Vanderbilt coach James Franklin appears to have made believers out of quarterback Jordan Rodgers and the Commodores. Steve Spurrier is sold, too.
Rodgers brushes off last year's bowl trip — only the program's third since 1982 — as "a marginal success." After all, the Commodores lost that game "and that's just not acceptable anymore." He said Southeastern Conference teams can't just mark off the Vandy game as a near-automatic win these days.
Franklin has clearly brought a swagger to Nashville.
"Yeah, we went to a bowl game last year," Rodgers said Tuesday at media days. "We're not going to be a one-year wonder. We're going to be confident. We're not going to be the kind of team that people are going to glance over any more."
With 17 returning starters, Franklin and the Commodores do have reason to believe they can improve on that 6-7 season that included only two SEC wins.
They talk much more about attitude than talent, depth and standouts like 1,000-yard rusher Zac Stacy and cornerback Trey Wilson. Last season was also notable for games that got away, like Georgia (33-28), Arkansas (31-28) and Florida (26-21).
Franklin's team will get a chance right away to show if they've really closed some ground on SEC East rivals like South Carolina, the Commodores' season-opening opponent on Aug. 30.
"He's got his guys believing at Vandy," said Spurrier, the Gamecocks' coach. "They believe they can beat everybody they play. They almost did it last year. They almost had a shot at Florida, they almost had a shot at Georgia. They're a very, very competitive, good team. Play with a lot of energy and fire, like coach Franklin has."
Franklin pulled in a Top 25 signing class according to at least one recruiting service. Vanderbilt is upgrading some facilities and building an indoor practice facility.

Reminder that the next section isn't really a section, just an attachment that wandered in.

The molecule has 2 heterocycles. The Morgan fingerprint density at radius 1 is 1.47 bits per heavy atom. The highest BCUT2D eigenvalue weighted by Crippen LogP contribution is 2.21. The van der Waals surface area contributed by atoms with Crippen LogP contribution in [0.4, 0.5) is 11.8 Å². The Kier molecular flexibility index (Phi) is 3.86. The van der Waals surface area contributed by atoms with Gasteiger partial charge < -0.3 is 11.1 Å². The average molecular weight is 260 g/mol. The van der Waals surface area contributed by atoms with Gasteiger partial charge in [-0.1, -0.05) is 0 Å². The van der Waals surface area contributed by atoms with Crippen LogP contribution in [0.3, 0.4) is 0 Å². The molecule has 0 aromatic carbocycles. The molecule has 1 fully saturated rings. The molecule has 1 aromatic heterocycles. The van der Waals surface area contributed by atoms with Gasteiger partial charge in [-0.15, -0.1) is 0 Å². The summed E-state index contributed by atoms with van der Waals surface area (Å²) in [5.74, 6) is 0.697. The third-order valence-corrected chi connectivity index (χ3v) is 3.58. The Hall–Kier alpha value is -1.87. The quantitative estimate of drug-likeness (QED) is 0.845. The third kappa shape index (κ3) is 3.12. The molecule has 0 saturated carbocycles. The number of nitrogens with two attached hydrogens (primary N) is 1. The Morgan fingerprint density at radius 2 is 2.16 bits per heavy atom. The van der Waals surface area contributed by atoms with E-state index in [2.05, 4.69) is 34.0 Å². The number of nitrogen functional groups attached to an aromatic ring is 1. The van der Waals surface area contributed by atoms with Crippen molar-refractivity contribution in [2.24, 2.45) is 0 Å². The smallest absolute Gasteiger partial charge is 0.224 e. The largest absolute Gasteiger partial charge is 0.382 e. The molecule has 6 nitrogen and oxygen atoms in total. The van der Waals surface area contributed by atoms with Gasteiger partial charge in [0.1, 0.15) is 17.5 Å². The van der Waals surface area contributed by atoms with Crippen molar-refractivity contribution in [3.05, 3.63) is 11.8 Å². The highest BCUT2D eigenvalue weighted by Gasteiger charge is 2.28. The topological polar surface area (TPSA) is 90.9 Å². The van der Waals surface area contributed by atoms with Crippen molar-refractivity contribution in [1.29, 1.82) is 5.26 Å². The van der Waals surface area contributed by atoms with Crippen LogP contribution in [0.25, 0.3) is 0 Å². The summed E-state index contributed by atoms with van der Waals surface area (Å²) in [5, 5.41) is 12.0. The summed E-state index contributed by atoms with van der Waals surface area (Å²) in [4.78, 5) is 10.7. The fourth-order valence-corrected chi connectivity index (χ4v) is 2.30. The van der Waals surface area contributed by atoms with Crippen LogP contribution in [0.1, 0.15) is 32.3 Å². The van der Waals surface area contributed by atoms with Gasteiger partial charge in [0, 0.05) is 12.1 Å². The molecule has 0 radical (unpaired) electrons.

And Franklin never seems to stop selling. To the media. To the fans. Certainly to recruits.
He turns a question about whether the Commodores can contend for a title in the near future into a strong recruiting spiel.
"The sky's the limit for us, I truly believe that," Franklin said. "I think for the right kid from the right family, we can beat anybody. If you have a son, and he's a Division I player, he's coming to Vanderbilt. We have too much to sell.
"If you truly respect a world-class education, there's very few schools that can compete with us. I know what Vanderbilt can do for your son for the next 40 or 50 years of his life. An opportunity to play in the best conference in America. If you're truly the best and the brightest, where else would you go? You've got an opportunity to chase both of your dreams at the highest level."
Franklin said there's more buzz about the program than there has been in some time. He and Rodgers both said Vandy has gone from hoping and thinking maybe the team can win to really believing it.
Rodgers said the Commodores are in much better shape and have more command of the system this year.
"I think past Vanderbilt programs have bought into what people say, other people's perceptions: We can't be a contender in the SEC," he said. "We've changed that. We no longer think like that."